In our final article, Michael Gleeson discusses how public health agencies and emergency managers can leverage the digitization of contact tracing of airline passengers at risk from a biological outbreak. He outlines the increased risk of infection and spread, facilitated by the increased numbers of airline passengers globally. A global framework to prepare for and respond to a biological threat, natural or otherwise, spread via air travel, can be achieved through the digitization of contact tracing using a collaborative approach among the airline industry, public health agencies, and EM practitioners. Identifying and locat­ing at-risk passengers in a fast and efficient manner is paramount to limiting contagion spread.

Looking Forward

Successive generations of DSSs have leveraged emerging technologies to enhance the breadth and scope of the domain. AI, ML, and data analytics will be the hallmarks of the next generation of technology-assisted DSSs. The articles in this issue highlight the technology that will drive the next generation of DSSs and illus­trate the criticality of the human aspects of decision making. We advocate the importance of diverse stakeholder involvement in the analysis and design phases along with the use of technology to enhance collaboration and communication for distributed teams and improved decision making through training and simulation. Business analysts must augment traditional requirements-gathering techniques with data science skills. Project leaders must leverage their communication skills to champion new technologies and articulate the business value of AI-assisted decision support.

To learn about how new technologies will impact the traditional corporate environment, we need only look at users who experience needs similar to those of corporate users — but in extreme forms. Take, for example, cross-border or transboundary EM where multiple stakeholders often combine to make joint decisions irrespective of agency or geographic location. In such scenarios, strategic decision makers use com­plex data sets, risk models, and real-time sensor data while also leveraging the local insights of skilled decision makers. Decision making is enhanced by technology without ever being truly dependent on it. However, imagine a future where ML has the potential to enhance decision making by reducing cognitive bias and removing the stress associated with human decision making under duress.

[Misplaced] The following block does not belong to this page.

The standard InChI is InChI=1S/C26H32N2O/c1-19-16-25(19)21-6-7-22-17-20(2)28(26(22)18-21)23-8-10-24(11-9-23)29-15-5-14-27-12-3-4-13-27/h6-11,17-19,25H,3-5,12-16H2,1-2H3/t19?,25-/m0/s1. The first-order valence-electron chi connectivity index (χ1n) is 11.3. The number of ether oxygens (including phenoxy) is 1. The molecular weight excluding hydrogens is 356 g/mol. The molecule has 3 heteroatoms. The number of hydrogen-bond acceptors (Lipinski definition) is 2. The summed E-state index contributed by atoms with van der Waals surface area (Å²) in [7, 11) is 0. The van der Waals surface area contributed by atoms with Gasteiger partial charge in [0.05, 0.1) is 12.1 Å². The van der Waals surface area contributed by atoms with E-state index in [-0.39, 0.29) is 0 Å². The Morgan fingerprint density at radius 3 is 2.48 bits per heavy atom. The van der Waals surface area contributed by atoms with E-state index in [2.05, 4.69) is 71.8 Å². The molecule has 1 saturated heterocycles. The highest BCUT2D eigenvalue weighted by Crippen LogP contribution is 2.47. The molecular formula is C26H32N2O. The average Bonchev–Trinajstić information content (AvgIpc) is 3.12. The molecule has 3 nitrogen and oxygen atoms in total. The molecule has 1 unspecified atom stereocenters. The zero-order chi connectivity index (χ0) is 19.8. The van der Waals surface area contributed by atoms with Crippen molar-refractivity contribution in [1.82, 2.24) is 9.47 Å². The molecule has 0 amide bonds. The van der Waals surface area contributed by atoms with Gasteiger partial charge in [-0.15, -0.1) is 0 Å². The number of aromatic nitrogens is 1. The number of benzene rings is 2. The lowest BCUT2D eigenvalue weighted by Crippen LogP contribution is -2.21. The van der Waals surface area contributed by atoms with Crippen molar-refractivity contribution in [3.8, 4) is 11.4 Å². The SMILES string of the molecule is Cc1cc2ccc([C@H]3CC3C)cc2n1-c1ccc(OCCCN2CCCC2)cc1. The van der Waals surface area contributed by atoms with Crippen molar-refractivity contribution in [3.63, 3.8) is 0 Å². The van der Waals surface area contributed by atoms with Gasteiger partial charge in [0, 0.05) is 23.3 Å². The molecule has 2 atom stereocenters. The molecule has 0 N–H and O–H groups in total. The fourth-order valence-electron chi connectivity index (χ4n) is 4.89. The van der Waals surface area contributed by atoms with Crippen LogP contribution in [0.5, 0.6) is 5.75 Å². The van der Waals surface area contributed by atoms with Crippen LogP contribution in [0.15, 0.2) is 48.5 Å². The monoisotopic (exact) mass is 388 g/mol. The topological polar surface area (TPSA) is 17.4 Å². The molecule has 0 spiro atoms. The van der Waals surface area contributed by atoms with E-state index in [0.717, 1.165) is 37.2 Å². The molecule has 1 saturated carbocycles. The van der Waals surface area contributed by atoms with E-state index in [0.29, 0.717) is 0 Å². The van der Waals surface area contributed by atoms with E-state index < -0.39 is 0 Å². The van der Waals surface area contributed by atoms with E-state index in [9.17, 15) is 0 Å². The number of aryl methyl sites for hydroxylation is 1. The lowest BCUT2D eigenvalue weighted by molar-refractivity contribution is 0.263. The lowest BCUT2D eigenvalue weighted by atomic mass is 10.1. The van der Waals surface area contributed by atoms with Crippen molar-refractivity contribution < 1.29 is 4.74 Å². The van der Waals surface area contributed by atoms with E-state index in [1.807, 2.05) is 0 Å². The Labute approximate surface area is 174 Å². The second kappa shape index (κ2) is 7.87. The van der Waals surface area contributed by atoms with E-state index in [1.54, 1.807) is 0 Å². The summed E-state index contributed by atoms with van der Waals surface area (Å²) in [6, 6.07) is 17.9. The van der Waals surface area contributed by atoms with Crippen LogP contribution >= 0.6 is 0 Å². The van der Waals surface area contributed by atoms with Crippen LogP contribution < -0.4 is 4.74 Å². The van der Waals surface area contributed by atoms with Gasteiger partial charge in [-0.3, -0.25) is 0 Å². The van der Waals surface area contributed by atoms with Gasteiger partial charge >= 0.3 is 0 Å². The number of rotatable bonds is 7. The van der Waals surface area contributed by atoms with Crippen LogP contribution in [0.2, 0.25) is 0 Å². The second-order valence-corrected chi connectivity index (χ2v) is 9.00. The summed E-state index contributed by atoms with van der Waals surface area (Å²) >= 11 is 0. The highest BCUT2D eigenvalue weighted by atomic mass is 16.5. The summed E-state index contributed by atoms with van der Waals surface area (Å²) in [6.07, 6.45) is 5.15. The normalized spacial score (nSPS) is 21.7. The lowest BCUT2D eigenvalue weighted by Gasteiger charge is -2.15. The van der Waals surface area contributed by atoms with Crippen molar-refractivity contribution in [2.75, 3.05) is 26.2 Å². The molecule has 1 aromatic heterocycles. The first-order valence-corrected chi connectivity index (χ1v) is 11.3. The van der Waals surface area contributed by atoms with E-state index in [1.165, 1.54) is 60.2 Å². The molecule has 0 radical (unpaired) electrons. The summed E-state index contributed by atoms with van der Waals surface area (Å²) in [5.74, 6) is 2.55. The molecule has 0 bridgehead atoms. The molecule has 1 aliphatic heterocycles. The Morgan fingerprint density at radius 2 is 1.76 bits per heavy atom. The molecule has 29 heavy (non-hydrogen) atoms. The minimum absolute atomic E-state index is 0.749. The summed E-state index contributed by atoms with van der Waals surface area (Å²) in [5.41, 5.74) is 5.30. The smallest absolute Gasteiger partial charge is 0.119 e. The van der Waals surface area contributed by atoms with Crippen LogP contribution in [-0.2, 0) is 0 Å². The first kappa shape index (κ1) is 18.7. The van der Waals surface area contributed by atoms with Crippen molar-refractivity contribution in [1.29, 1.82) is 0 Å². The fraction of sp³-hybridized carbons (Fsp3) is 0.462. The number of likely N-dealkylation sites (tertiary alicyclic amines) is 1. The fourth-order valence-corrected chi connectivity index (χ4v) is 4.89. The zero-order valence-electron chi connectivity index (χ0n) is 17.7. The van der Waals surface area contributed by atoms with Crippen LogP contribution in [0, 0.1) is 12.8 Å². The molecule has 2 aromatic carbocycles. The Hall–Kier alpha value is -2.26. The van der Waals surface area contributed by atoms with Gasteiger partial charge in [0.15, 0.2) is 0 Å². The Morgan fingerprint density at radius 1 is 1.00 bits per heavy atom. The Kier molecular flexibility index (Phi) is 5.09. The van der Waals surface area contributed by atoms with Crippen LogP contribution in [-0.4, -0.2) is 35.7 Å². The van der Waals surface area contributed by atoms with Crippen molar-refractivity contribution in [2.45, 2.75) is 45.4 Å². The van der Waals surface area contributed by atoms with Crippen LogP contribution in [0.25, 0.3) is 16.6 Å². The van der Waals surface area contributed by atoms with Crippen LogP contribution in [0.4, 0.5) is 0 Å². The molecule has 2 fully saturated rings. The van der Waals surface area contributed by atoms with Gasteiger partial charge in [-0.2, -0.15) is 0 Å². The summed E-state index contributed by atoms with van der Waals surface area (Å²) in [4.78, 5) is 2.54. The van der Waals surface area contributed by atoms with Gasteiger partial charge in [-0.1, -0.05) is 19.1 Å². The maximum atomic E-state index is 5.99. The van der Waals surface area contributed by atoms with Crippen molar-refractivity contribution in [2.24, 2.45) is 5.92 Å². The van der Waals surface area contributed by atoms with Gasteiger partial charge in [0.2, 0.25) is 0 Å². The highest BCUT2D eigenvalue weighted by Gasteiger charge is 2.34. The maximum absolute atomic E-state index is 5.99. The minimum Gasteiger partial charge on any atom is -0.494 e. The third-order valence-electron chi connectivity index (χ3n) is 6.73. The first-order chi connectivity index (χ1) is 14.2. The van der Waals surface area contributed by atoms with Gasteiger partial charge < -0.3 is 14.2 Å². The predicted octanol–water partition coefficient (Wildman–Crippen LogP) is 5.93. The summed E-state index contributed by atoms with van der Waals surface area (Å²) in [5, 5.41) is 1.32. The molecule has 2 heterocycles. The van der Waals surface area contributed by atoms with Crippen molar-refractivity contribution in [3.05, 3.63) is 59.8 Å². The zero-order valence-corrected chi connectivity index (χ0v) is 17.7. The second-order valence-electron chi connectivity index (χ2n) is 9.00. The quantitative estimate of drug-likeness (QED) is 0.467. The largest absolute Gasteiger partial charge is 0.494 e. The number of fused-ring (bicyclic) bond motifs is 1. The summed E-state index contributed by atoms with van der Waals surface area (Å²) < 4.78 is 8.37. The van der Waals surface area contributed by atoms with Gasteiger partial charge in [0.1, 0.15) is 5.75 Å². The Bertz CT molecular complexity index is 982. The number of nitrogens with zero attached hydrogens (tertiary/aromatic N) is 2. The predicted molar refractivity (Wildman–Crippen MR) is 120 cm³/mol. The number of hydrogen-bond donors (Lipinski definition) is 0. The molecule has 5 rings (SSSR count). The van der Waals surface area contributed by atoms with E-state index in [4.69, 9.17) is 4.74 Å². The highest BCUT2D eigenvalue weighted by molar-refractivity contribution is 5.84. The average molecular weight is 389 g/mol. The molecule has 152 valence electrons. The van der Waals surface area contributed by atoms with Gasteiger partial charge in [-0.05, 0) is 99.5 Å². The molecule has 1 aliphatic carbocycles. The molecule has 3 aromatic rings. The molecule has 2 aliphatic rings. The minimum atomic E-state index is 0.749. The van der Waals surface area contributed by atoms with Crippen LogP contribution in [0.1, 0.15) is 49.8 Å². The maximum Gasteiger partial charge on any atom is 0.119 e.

From a societal perspective, dealing with large-scale issues such as connected healthcare and the prevention of pandemics will require a concerted effort from the private sector to cut across rivalries and administrative red tape. A more focused research approach is prescribed to meet the opportunities AI provides in the financial sector. There is also a huge opportunity for industry consortia to pave the way for the DSS/AI architecture of the future while also upholding ethical standards that adequately reflect wider societal values and morals. Each article in this issue provides practical insights for managers. In effect, we are not simply asking what the DSSs of the future can enable us to do. We are asking what we need to do to ensure the success of the next wave of DSSs.


Technology-Empowered Solutions: Redefining Decision Support

Explore the technologies that will drive the next generation of DSSs! This Cutter Business Technology Journal issue is available for purchase in the Cutter Bookstore

 


References

1See, for example: Shim, J.P., et al. “Past, Present, and Future of Decision Support Technology.” Decision Support Systems, Vol. 33, No. 2, June 2002; and Power, Daniel J. “A Brief History of Decision Support Systems.” DSSResources.com, Version 2.8, 31 May 2003.

2Trieu, Van-Hau. “Getting Value from Business Intelligence Systems: A Review and Research Agenda.” Decision Support Systems, Vol. 93, January 2017.

3Phillips-Wren, Gloria, Lakshmi S. Iyer, Uday Kulkarni, and Thilini Ariyachandra. “Business Analytics in the Context of Big Data: A Roadmap for Research.” Communications of the AIS, Vol. 37, No. 23, 2015.

About The Author

Karen Neville's picture

Karen Neville is a Senior Lecturer in the Department of Business Information Systems at University College Cork (UCC), Ireland. She is founder and Managing Director of UCC’s Centre for Resilience and Business Continuity. In 2013, Dr. Neville was awarded a €3.5 million European Union grant for the Secure Health, Emergency, Learning, and Planning (S-HELP) project for the development of decision support tools for EM practitioners. She... Read More

Andrew Pope's picture

Andrew Pope is a Senior Lecturer in the Department of Business Information Systems at University College Cork (UCC), Ireland. He has more than 15 years’ experience with industry-funded R&D projects in the areas of knowledge management, DSSs, IS security,
and innovation practice. Dr. Pope is Course Director for the Master of Design and Development of Digital Business program at UCC Business School. As Co-Director for UCC’s Centre for... Read More